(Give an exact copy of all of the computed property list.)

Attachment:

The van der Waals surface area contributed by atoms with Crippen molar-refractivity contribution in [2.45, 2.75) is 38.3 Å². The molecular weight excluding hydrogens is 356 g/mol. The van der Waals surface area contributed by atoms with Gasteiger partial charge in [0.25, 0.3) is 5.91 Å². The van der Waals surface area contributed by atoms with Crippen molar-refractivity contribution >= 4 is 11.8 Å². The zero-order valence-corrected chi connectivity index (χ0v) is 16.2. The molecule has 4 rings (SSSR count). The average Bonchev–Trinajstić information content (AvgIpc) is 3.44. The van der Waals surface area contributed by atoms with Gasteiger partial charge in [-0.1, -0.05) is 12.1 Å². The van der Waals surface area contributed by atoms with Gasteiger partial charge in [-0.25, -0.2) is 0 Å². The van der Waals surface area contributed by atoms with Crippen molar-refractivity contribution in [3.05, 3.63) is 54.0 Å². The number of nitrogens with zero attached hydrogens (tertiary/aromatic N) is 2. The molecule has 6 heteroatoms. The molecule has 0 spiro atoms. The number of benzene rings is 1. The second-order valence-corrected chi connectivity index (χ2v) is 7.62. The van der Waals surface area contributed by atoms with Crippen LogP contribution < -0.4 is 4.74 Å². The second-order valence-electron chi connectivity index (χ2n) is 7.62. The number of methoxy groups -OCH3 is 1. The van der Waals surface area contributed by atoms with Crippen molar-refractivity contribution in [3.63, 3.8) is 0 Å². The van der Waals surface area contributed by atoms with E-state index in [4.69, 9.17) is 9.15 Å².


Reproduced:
The van der Waals surface area contributed by atoms with Crippen molar-refractivity contribution in [2.45, 2.75) is 38.3 Å². The molecular weight excluding hydrogens is 356 g/mol. The van der Waals surface area contributed by atoms with Gasteiger partial charge in [0.25, 0.3) is 5.91 Å². The van der Waals surface area contributed by atoms with Crippen molar-refractivity contribution >= 4 is 11.8 Å². The zero-order valence-corrected chi connectivity index (χ0v) is 16.2. The molecule has 4 rings (SSSR count). The average Bonchev–Trinajstić information content (AvgIpc) is 3.44. The van der Waals surface area contributed by atoms with Gasteiger partial charge in [-0.1, -0.05) is 12.1 Å². The van der Waals surface area contributed by atoms with Gasteiger partial charge in [-0.25, -0.2) is 0 Å². The van der Waals surface area contributed by atoms with Crippen molar-refractivity contribution in [3.05, 3.63) is 54.0 Å². The number of nitrogens with zero attached hydrogens (tertiary/aromatic N) is 2. The molecule has 6 heteroatoms. The molecule has 0 spiro atoms. The number of benzene rings is 1. The second-order valence-corrected chi connectivity index (χ2v) is 7.62. The van der Waals surface area contributed by atoms with Crippen LogP contribution < -0.4 is 4.74 Å². The second-order valence-electron chi connectivity index (χ2n) is 7.62. The number of methoxy groups -OCH3 is 1. The van der Waals surface area contributed by atoms with Crippen molar-refractivity contribution in [3.63, 3.8) is 0 Å². The van der Waals surface area contributed by atoms with E-state index in [4.69, 9.17) is 9.15 Å².